If we look back we can note that we have always talked about “strategic planning”; we currently have a very volatile, changing and uncertain environment. In fact, the military acronym that appeared in the 1990s, VUCA (Volatility, Uncertainty, Complexity, Ambiguity) is now also used to talk about strategy and leadership in organizations in general.

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From the complicated to the complex

Making a plane or a computer is a complicated process because it involves several channels (defined above) from the start of construction, until it is ready for sale (another process on top of creation). However laborious and difficult these processes are, someone has already solved them in an efficient and reproducible way – that is key.

A complicated problem has a predictable and unique solution. A complex problem has an unpredictable and open solution and there is not only one way to solve it.

A complex system, in addition to relying on many variables, has a high degree of uncertainty because it depends on uncontrollable factors such as the will of the people, or factors unrelated to the problem itself such as meteorological forecasts and/or business results.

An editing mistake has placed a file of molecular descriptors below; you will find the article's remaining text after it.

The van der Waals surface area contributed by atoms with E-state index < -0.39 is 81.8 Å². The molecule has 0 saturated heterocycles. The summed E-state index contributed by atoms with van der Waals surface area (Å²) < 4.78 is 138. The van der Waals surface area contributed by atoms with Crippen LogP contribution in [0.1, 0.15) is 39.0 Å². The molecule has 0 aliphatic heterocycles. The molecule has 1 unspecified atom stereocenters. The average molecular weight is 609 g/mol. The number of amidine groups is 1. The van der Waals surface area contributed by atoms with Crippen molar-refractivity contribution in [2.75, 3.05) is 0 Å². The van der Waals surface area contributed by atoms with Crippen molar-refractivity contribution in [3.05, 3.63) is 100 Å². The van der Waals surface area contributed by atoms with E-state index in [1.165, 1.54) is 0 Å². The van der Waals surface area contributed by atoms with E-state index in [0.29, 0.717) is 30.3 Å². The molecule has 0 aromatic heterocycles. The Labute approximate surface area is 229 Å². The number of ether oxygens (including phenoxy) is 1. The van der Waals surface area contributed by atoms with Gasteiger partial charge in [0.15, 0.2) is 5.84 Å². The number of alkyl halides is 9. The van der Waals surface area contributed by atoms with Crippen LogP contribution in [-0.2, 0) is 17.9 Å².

A typical example of a complex problem is winning a competition in which we compete against other businesses we have not heard of, that depend on people we do not know, and in which we have made an attractive proposal. Unlike the others, we do not know what the outcome will be.

To solve the complicated, we need efficiency. To solve the complex, we need creativity.

If the problems of our work can be solved by a complicated robot, we will be out of work and not needed. However, if our problems are not predictable but complex, and require developing alternatives to find the optimum solution, we start talking about creativity.

Look at the following diagram:

When we step out to solve a predictable problem, we are talking about an obstacle, or a complication, as it’s a problem that hinders the achievement of something. If it is a predictable problem and we anticipate it, we are talking about maintenance.

When we react to a complex problem, we might call it a plight because it is a compromised situation that we cannot solve or overcome, unless we use creativity or ingenuity.

When we already have the resources to anticipate complexity, we are facing a real strategic opportunity; we are forward thinking to a problem that is not yet there but is one we can solve quickly and be ahead of our competitors.

Drucker said that managing is “doing things right” to achieve the objectives planned with available resources. Leading, he said, is “doing the right things” – that is, deciding what to do, and unleashing the unpredictable potential of people who work with and not for us.

To solve complicated problems both reactively and proactively, we need “operational” managers to help us overcome obstacles, maintain the right direction and achieve the expected results. If the problems are complex, we need these managers to react creatively. We need “Humans with Resources.”

How many of these people are there in your organization? What needs to happen in order to have more? How likely is it that your competitors are more creative?